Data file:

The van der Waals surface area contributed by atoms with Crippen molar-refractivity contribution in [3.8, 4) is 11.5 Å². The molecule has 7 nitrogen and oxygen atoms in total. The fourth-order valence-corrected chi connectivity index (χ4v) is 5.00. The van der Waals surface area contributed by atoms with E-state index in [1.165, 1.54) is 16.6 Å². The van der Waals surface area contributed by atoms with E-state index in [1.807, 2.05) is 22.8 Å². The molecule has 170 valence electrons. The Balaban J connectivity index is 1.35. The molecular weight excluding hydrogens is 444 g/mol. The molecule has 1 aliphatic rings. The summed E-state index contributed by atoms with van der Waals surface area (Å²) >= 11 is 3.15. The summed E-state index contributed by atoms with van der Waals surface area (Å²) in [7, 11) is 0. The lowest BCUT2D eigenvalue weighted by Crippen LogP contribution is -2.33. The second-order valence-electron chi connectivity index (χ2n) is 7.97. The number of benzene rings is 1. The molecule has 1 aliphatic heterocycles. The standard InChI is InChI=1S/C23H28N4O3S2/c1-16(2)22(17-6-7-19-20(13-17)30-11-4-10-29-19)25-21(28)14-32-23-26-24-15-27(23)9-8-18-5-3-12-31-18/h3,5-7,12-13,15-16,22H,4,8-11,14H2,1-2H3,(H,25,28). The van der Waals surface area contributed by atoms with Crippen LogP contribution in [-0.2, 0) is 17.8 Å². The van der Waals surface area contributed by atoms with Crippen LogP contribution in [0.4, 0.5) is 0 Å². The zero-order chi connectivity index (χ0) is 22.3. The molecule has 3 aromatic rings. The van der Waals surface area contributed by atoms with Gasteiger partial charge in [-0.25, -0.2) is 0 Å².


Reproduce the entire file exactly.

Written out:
The van der Waals surface area contributed by atoms with Crippen molar-refractivity contribution in [3.8, 4) is 11.5 Å². The molecule has 7 nitrogen and oxygen atoms in total. The fourth-order valence-corrected chi connectivity index (χ4v) is 5.00. The van der Waals surface area contributed by atoms with E-state index in [1.165, 1.54) is 16.6 Å². The van der Waals surface area contributed by atoms with E-state index in [1.807, 2.05) is 22.8 Å². The molecule has 170 valence electrons. The Balaban J connectivity index is 1.35. The molecular weight excluding hydrogens is 444 g/mol. The molecule has 1 aliphatic rings. The summed E-state index contributed by atoms with van der Waals surface area (Å²) >= 11 is 3.15. The summed E-state index contributed by atoms with van der Waals surface area (Å²) in [7, 11) is 0. The lowest BCUT2D eigenvalue weighted by Crippen LogP contribution is -2.33. The second-order valence-electron chi connectivity index (χ2n) is 7.97. The number of benzene rings is 1. The molecule has 1 aliphatic heterocycles. The standard InChI is InChI=1S/C23H28N4O3S2/c1-16(2)22(17-6-7-19-20(13-17)30-11-4-10-29-19)25-21(28)14-32-23-26-24-15-27(23)9-8-18-5-3-12-31-18/h3,5-7,12-13,15-16,22H,4,8-11,14H2,1-2H3,(H,25,28). The van der Waals surface area contributed by atoms with Crippen LogP contribution in [-0.2, 0) is 17.8 Å². The van der Waals surface area contributed by atoms with Crippen LogP contribution in [0.4, 0.5) is 0 Å². The zero-order chi connectivity index (χ0) is 22.3. The molecule has 3 aromatic rings. The van der Waals surface area contributed by atoms with Gasteiger partial charge in [-0.25, -0.2) is 0 Å².